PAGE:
Is there a GOP wave coming?

Is the Massachusetts Republican party on the cusp of an enormous victory in November?  Yesterday’s election results don’t bode well.  The GOP lost two state representative races to fill the seats of Katherine Clark in Melrose (formerly held by Richard Tisei) and Don Humason in Westfield.

To take the latter seat, the Democrats tacked to the right with John Velis, who crossed party lines to back Scott Brown over Elizabeth Warren in 2012.

These special elections are low turnout affairs and, as a matter of course, do not typically offer the type of harbinger of things to come to which partisans cling.

But here’s the thing: Democrats can afford a random loss hither, thither, and yon because of their overwhelming numbers.

The GOP cannot and now their forces in the House are again reduced.

And, once more, Democrats will put a field team together before November that will be the envy of their opponents.

Low turnout specials are supposed to enhance the stature of those typically incapable of organizing on a mass scale.  Fewer people turn out and Democratic constituencies stay home.  That is just about the only reason why Republicans are expecting a lift nationally this fall.

And still the GOP here could not organize on the micro level to help two strong candidates.  This hurts. They have come to believe that the myriad “scandals” at the state level have laid the groundwork for a tidal wave of support.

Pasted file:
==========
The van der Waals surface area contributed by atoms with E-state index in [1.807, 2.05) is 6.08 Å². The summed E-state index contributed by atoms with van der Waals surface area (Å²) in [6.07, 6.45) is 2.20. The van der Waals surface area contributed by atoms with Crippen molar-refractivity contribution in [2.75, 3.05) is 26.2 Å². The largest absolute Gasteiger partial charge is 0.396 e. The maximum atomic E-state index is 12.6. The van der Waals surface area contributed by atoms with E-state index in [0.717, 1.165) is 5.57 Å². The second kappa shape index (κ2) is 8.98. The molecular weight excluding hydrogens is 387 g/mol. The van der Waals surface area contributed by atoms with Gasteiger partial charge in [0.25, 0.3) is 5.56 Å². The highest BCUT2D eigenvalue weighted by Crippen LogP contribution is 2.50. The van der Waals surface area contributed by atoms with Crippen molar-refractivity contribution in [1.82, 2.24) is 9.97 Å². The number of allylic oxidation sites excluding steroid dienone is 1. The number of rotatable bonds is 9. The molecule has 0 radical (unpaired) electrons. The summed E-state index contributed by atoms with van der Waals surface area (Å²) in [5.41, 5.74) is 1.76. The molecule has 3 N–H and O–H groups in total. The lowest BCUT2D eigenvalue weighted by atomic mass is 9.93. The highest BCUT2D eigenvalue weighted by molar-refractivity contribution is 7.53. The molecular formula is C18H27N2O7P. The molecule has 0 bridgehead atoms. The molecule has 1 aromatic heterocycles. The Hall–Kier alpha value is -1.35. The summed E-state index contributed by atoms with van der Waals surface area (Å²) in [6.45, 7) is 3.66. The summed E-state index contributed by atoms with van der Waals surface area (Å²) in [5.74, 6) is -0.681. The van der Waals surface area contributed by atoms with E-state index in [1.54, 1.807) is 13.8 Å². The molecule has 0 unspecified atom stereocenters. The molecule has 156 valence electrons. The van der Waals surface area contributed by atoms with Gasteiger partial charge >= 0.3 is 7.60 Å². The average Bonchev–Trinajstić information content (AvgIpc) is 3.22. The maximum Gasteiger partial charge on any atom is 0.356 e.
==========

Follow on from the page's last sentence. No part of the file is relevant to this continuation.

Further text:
What they discovered yesterday is they were gazing at tidal pools of their own presumptions.

Field organization, GOTV efforts, good old fashion door knocking are important keys to success, as we’ve noted over and over again.

Candidates matter as well and the GOP has a strong gubernatorial candidate who may be able to win despite the GOP organization.

But it won’t be easy and it seems less and less likely that Charlie Baker can pull the GOP into the legislature like his mentor Bill Weld in 1990.

About Peter Ubertaccio

Peter Ubertaccio is the Director of Joseph Martin Institute for Law & Society at Stonehill College in Easton and Associate Professor and Chair of the Department of Political Science & International Studies. His work focuses on political parties, marketing and institutions. He received his Ph.D. in Politics from Brandeis University in Waltham, MA. Professor Ubertaccio and his family live on Cape Cod where he is on the Board of Directors of the OpenCape Corporation and the Sandwich Economic Initiative Corporation.
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2 Responses to Is there a GOP wave coming?

  1. D. R. Tucker says:


    I know Republicans like to complain about one-party
    rule in MA. Well, when the other party is filled with
    back- stabbing, gay-bashing, clean-energy-hating, litmus-testing
    hardliners, one-party rule doesn’t seem so bad! :)

  2. Ed Lyons says:

    Professor Ubertaccio,

    I think the MassGOP has improved it’s field work, coordination, and data management a great deal within the last year. (Yes, starting from a very poor position.) I am not disagreeing with your assessment, just saying that good things are happening that are different than in the past. Also, each of the three races had powerful factors that were not related to organization or money. (I am curious to see how the new type of field work went in an upcoming post-mortem.)

    Personally, I am also working on coding a decentralized mobile field tool for activists that is similar to the Dashboard that President Obama’s 2012 effort had, with some interesting enhancements. I will let you know when it is up – probably several weeks from now.

    We shall see! But yes, things did not go well last night, and if there is hope for November, it will have to be in spite of these results.

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